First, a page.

Identity Theft and Your Social Security Number

If someone steals your Social Security Number, you can be in for a world of hurt. Here's what to do to fix it

Do you know where your Social Security Number is... or, more to the point, who it's with?

The truth is, most of us don't even know our SSNs by heart, and we don't take them seriously enough. Most of us see an SSN primarily as a form of identification, which it is - but more significantly, it's the form of ID that the government uses to track almost every aspect of your life.

That Little Card

When someone gets a purse or wallet stolen, their first thoughts are usually for the cash and the credit cards inside. But many of us also keep a copy of our Social Security card with us, just in case... and truth be told, losing the SSN card can be more damaging than losing a dozen credit cards.

Credit cards can be cancelled fairly easily, and new ones issued in a snap. That's not so easy with a Social Security card. This is the government we're talking about, after all, and they tend to be slow and very cautious.

Plus, don't forget: with your SSN, an identity thief can build a whole new life under your name, whether they're just trying to hide under a cloned identity or because they want to buy things in your name and foist the bills off on you. They're a lot less limited than they are with existing credit cards.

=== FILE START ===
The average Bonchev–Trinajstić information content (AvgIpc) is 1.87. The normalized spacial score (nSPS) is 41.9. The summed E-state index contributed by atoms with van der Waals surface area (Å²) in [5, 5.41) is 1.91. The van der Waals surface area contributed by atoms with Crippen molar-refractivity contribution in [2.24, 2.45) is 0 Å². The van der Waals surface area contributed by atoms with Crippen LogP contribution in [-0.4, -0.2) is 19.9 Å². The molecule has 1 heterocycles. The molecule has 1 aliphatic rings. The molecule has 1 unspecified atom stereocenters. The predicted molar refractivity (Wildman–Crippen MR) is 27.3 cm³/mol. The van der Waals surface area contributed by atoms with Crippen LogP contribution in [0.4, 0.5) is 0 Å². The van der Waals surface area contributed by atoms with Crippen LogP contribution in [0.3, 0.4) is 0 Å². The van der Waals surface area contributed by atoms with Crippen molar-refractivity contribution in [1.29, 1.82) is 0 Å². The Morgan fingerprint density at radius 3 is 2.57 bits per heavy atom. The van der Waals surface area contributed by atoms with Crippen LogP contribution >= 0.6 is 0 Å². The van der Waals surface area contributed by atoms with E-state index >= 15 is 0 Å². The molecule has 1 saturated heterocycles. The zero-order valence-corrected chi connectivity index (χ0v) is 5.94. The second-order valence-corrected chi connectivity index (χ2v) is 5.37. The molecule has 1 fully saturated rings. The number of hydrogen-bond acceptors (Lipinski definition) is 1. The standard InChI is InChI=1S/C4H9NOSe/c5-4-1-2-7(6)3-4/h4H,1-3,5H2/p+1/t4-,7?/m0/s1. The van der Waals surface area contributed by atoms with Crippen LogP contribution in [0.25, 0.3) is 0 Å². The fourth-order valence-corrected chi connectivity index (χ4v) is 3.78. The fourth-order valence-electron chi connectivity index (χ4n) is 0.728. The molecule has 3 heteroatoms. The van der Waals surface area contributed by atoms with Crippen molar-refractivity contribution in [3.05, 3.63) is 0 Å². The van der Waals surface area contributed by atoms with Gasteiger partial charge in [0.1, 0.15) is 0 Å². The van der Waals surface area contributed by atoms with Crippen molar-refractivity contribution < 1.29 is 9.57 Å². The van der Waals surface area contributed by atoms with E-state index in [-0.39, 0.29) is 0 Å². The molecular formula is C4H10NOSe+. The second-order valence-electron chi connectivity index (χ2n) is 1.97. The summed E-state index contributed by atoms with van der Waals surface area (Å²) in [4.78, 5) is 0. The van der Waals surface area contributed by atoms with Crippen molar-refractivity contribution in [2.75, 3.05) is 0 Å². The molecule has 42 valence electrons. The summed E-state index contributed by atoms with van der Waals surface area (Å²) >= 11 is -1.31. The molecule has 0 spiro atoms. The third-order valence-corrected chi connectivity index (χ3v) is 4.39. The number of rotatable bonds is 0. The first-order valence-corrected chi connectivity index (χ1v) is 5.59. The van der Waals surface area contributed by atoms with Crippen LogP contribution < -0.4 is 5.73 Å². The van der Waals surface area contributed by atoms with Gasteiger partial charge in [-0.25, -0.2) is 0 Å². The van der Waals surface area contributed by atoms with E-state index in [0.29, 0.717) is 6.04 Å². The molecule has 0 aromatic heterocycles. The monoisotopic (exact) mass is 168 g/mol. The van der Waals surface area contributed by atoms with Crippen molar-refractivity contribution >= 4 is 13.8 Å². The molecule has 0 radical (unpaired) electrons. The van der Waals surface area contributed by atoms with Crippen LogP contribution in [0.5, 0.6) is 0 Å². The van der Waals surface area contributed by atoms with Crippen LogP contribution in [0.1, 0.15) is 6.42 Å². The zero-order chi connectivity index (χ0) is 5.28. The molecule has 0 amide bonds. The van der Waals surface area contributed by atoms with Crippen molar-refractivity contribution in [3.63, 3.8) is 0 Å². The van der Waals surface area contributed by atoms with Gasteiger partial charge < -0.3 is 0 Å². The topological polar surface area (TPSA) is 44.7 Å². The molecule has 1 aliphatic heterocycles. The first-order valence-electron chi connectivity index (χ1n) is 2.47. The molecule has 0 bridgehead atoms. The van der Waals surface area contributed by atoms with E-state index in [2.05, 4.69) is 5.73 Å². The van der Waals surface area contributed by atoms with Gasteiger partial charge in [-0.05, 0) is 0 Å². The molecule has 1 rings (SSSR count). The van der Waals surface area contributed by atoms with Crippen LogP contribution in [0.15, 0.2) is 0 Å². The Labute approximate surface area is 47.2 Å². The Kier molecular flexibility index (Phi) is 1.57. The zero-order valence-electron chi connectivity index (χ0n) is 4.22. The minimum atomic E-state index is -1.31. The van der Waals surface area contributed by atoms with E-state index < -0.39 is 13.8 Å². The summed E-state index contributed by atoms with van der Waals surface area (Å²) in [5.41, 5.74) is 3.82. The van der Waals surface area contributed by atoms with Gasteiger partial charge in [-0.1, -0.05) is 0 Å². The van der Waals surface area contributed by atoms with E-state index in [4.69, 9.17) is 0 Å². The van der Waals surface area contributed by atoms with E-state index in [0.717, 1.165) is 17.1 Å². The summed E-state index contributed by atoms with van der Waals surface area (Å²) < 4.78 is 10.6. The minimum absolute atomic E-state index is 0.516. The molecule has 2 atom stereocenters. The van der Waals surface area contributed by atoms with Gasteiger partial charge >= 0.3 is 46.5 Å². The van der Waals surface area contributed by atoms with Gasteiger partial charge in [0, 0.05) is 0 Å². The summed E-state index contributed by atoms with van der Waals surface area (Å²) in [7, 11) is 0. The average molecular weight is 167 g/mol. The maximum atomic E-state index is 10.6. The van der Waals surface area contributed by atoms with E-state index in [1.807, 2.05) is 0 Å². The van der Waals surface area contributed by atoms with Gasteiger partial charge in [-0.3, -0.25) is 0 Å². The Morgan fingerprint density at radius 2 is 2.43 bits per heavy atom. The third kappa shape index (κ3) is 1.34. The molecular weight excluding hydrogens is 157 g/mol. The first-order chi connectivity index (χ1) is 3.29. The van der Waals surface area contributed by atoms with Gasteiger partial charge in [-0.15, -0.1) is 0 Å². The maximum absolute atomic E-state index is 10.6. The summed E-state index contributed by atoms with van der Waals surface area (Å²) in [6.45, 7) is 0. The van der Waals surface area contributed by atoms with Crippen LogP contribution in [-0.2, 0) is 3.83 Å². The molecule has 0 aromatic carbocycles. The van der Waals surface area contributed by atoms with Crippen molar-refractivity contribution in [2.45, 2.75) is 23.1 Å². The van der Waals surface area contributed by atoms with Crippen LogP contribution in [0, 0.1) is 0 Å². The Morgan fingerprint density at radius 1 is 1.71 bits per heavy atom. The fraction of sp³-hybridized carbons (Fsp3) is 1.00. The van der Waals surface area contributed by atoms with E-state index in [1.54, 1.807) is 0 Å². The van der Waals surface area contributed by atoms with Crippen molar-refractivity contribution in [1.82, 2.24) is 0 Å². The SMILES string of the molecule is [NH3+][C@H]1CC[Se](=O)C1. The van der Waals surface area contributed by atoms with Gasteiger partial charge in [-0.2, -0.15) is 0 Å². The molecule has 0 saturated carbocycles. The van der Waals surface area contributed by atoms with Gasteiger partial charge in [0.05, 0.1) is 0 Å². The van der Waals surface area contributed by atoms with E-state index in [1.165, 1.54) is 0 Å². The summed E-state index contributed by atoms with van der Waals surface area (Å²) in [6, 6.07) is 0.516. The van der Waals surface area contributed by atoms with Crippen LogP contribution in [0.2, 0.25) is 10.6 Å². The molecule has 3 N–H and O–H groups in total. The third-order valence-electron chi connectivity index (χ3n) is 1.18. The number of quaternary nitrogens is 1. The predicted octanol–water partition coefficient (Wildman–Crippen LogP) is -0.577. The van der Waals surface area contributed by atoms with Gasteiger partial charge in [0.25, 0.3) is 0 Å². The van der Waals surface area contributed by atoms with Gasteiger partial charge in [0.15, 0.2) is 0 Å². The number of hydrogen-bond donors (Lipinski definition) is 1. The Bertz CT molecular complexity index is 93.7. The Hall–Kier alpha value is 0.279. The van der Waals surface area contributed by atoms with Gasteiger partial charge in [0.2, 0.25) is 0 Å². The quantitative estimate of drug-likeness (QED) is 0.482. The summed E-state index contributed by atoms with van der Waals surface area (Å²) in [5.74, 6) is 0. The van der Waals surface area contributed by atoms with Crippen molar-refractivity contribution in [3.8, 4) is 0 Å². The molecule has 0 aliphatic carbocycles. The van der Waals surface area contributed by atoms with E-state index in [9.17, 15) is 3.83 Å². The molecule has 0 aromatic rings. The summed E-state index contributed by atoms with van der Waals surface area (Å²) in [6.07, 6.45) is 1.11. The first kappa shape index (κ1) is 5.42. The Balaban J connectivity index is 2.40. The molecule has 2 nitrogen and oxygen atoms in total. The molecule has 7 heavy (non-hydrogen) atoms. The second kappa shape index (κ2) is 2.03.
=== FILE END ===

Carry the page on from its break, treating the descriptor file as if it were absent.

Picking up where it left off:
What Should You Do?

If your Social Security card goes missing, report its loss immediately to the Social Security Administration.

If you think someone is using your SSN to cause credit problems for you, the SSA won't be able to help: you'll need to contact the Federal Trade Commission at 1-877-IDTHEFT (1-877-438-4338).

Before you do, though, take a look at your credit report to see if there's any suspicious activity. You can get a copy free from Annual Credit Report.com.

You should also contact the IRS, just in case the miscreant has used your number to file an income tax return (so they can steal your refund) or to get a job. Call the IRS Identity Protection Unit at 1-800-908-4490.

Now What?

Expect it to take at least a couple of months for everything to get straightened out and blow over, especially if the identity thief managed to cause you credit problems. That may seem annoying long, but don't just blow it off; that could be disastrous.

Worst case scenario? Someone might steal not just your IRS tax refund, but any SSI or Social Security benefits you're due. That's why it's so crucial to report the theft of your Social Security Number immediately!

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